Fiachra first came to international prominence as a member of a far-left Marxist revolutionary ornithological observation group in the Columbian jungle. Fiachra’s research led him into close contact with the terrible poverty of that continent and the massive gulf between rich and poor. Seamus joined Fiachra in South America on a J7 Visa from college. They bought a Honda 50 motorcycle and for twelve weeks rode around the beaches of Cancun and Rio de Janeiro observing the tremendous destitution of the indigenous people and the breath-taking beauty of the local bikini-clad women.

Seamus kept a diary of this historic trip, which later became internationally famous; it contained amongst other things a list of his many sexual conquests. He was known as ‘The Ginger Conquistador’ and the ladies found his freckled charms irresistible.

The adventure wasn’t without its struggles however as both Seamus and Fiachra suffered severe sunburn on their pale Irish skin and also fell victim to the scourge of intoxication in their undying efforts to help the South American people. This epic journey crystallised their egalitarian beliefs.

The Ireland of the Celtic Tiger years was a playground for the corporate mafia of the giant American multinationals. Like 1950s Havana, it was mired in corruption. It was Havana with potatoes and rain. A safe haven for the faceless conglomerates to wash their profits – a developer’s paradise, a brown envelope Shangri La.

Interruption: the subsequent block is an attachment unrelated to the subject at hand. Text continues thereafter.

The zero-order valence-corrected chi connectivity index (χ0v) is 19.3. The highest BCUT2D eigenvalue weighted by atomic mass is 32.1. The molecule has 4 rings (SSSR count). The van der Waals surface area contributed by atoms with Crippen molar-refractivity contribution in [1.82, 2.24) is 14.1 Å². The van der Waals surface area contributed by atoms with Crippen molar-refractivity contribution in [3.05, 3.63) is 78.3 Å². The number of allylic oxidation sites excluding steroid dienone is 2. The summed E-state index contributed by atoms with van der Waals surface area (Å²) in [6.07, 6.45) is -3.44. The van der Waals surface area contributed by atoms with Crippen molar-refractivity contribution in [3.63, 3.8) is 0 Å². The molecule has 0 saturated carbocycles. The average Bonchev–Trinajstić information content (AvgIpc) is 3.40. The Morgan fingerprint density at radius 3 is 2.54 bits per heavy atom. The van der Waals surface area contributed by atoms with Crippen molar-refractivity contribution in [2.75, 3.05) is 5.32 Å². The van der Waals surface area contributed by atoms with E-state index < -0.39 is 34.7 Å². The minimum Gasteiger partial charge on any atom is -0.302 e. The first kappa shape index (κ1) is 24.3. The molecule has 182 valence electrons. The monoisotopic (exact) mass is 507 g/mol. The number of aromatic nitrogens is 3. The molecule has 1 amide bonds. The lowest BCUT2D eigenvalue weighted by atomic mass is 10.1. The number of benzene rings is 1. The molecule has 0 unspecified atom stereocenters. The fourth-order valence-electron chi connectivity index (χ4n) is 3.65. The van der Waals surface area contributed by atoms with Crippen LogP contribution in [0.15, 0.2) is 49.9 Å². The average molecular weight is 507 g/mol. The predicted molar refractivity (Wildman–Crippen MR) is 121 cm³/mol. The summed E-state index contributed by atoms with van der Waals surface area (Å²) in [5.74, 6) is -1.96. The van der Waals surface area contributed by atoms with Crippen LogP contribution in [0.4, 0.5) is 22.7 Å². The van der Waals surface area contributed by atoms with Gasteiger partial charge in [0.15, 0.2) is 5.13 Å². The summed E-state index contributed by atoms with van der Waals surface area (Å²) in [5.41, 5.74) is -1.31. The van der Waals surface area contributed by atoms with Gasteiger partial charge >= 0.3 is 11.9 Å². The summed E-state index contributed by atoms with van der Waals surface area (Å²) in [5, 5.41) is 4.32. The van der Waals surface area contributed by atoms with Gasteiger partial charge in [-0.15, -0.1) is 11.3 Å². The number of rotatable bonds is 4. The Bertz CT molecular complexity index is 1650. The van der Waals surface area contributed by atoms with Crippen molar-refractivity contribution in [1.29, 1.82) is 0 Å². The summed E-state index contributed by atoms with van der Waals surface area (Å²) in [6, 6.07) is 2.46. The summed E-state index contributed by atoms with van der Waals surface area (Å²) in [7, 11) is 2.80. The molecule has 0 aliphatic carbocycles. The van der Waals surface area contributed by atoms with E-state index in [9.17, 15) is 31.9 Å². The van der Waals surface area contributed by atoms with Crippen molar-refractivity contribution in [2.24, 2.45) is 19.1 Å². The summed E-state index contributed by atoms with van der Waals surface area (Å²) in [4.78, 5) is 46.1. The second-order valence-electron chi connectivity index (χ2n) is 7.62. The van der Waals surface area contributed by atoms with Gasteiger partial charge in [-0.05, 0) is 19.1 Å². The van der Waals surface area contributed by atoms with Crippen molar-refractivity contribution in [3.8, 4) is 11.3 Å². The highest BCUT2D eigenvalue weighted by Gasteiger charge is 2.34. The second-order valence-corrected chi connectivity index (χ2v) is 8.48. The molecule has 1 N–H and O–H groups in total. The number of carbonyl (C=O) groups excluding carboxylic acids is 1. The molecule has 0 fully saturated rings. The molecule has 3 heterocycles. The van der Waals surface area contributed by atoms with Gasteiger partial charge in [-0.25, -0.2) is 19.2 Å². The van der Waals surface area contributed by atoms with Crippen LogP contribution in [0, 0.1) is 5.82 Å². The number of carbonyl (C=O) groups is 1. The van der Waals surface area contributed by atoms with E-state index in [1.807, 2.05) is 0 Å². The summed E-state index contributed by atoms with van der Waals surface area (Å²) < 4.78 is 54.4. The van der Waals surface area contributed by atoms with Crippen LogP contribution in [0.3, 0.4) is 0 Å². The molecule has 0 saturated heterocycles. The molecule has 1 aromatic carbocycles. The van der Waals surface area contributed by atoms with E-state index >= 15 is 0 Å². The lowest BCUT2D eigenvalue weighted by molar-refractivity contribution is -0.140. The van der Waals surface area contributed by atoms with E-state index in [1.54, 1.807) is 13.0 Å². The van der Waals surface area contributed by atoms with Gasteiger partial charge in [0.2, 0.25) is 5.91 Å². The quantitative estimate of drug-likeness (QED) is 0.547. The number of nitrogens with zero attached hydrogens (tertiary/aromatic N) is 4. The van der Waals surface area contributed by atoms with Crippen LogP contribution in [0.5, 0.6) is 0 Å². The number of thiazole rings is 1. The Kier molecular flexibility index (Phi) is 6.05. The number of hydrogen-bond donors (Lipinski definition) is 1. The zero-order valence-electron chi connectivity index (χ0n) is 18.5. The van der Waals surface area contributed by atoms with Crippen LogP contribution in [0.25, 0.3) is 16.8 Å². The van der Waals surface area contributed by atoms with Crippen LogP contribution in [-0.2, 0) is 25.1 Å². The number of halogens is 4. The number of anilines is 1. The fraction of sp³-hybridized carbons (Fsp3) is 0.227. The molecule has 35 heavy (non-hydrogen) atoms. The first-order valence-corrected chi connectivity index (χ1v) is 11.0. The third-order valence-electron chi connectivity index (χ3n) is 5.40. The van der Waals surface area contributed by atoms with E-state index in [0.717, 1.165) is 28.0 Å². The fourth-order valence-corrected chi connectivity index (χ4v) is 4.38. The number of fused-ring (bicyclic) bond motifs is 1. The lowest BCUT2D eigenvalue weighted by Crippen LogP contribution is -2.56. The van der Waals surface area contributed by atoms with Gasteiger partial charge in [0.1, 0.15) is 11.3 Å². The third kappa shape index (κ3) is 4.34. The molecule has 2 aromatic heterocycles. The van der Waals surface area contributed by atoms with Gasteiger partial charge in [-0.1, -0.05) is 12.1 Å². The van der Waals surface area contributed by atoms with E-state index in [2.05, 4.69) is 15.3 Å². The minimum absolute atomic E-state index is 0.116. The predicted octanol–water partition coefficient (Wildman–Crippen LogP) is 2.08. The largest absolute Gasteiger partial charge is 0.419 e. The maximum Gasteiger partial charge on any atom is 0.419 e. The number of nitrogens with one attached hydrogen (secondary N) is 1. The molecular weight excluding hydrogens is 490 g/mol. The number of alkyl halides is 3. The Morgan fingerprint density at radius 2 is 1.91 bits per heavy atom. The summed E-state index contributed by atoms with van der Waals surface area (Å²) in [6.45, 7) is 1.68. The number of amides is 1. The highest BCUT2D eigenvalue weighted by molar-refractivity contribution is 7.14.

Seamus and Fiachra wanted to rid Ireland of the cancer of greed, of the culture that spawned the fat Hibernian capitalist pig – Hiberno Vulgarianism. That pig had grown grotesquely plump during the now extinct Celtic Tiger. It had its snout in the filthy trough of property speculation; its ostentatious displays of wealth were vulgar in the extreme. It was time to put the pig on the spit.

Being nouveau riche hadn’t suited the Irish psyche. The Irish were used to centuries of famine, forced emigration, evictions, and good old-fashioned misery. The newfound affluence drove the natives instantly mad, which was only to be expected of an island of perennially oppressed peasants, some of whom were still living in mud huts until the late 1800s. But the mood of the people had darkened. The Teflon Taoiseach – the Irish Batista – Gertie O’Hern had been dethroned. The Emperor had no clothes.

The arse had fallen out of the country. The world was in turmoil, the bankers and the developers had fucked the people – big style – and the government had let it happen. The socio-political landscape was transformed. The people wanted change – they wanted blood. Now, twenty years after first standing up to the machine in the form of Mrs O’Brien, Seamus and Fiachra and their newly formed party – The People’s Party of the People (PPP) were ready to seize that opportunity.

Seamus Gavara had revolution on his mind but his ideological thirst was yet again quenched by a crippling weakness for the drink. He awoke with his tongue stuck to the roof of his mouth. His body shook violently. A black beret nestled on his wild mane of ginger hair. His world was upside down.

‘Seamus, are you dead or alive in there? Do you know the time? Tis three o’clock, the day’ll be gone. You’re sleeping your life away,’ said Betty Gavara. Betty was Seamus’ long suffering mother, locally famous for her superlative scones, an open mind and an acerbic wit often sprinkled with sexual euphemisms of an adolescent nature. It kept her young at heart, and with a thirty-four year old ideologue son in the house, she needed to be.

‘Ya, ya, Jesus Christ I’m awake. Will you leave me alone woman?’

‘My heart is broke with that young fella,’ Betty said, throwing her eyes up to heaven.